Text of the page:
View From a Mom

I Didn’t Know

It started with small things. My daughter would take a nail clipper and pick at her skin. I didn’t know that was considered cutting. She was a sweet girl but from the time she was young, occasionally she seemed so negative. I didn’t know that was considered depression. We had her in different forms of therapy since she was seven, but she seemed to be spending more and more time having dark thoughts. On the way to the psychiatrist appointments, she used to wish we would have a car accident. I didn’t know that was considered suicidal ideation. Around the time of finals week, she would have a headache and took 6 Tylenols. I didn’t know that was considered an overdose.

 

I would drive her to school and we’d have to go around the block several times and she’d still refuse to get out of the car. She’d beg me to allow her to stay home and have a mental health day. I would force her to go to school crying while I drove to work crying so hard I could hardly see.

 

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The Emergency Room

She was in therapy and meeting with a psychiatrist but we weren’t sure how honest she was with anyone especially herself. My sister – who is a social worker – advised me that the next time she refused to get out of the car, I should drive to the emergency room to get her evaluated. If she’s doing it for attention, she might be overwhelmed by the process and see that the next step is hospitalization; if she’s really ill, the doctor will help me know the next step is hospitalization.

 

Most of the times I drove her to school was on Fridays because I was off from work. I knew the evaluation would take hours and I didn’t want to take her to the emergency room because of Shabbat. My husband usually took her to school on other days when she missed the bus. One Thursday in February, she missed the bus and my husband couldn’t drive her so I did. When we got to school, she refused to get out. We drove around the block twice and she still refused. So then I decided I was going to take her to the ER. We were at Cohen Children’s Medical Center for about six hours. They told me she has plans for the future which is usually a good sign, but I needed to watch her and bring her to the ER again without hesitation if I am ever concerned. She was cleared to go back to school but would not get out of the car when I brought her to school to finish the day. Her school social worker told me it was a long day and I should just take her home.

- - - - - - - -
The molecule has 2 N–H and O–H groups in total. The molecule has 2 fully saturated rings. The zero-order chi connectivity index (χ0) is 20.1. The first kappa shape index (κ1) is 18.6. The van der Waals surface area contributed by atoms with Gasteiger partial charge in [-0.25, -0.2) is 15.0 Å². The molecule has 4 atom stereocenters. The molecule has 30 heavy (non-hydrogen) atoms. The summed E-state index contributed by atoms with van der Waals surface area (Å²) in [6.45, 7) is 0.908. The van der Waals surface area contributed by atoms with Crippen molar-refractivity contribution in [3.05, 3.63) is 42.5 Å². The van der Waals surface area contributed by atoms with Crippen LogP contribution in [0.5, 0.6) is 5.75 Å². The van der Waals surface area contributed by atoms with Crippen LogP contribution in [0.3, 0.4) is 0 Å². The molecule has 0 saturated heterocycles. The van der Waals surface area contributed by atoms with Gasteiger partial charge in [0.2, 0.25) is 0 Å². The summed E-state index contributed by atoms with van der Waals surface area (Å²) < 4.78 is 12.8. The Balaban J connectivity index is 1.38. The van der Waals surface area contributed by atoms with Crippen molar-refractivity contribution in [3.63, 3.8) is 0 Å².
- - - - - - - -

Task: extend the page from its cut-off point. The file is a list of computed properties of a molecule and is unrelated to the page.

A Call For Help

The next few days my daughter had no problem getting on the bus. She woke up early, did her makeup and looked great. I was happy that the trip to the ER worked. On the Wednesday following our visit to the ER, I received a phone call from the school social worker that I needed to come immediately. I sat in the social worker’s office with a bunch of staff members from the counseling department who told me my daughter walked into the school social worker and showed the social worker her suicide plan written out in complete detail. My daughter told the social worker although she felt she had no alternative, a piece of her felt she didn’t want to hurt her family.

 

 

Now I Know

The counseling department offered to either call an ambulance or accompany me to the hospital. Since we were just there the week before I told them I felt I could take her myself. I hugged my daughter and reminded her that I love her more than she’d ever know and we headed to the ER again. That was the first of nine hospitalizations. We have been to the emergency room over 30 times. It didn’t get any less painful each time we went. But I Know that similarly to a child with cancer or any other possibly fatal illness, I don’t love her any less with each trip to the ER. I will do anything to help my daughter survive.

 

 

 

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Sheri F

Sheri is a mother of five, who is grateful that her daughter reached out for help.

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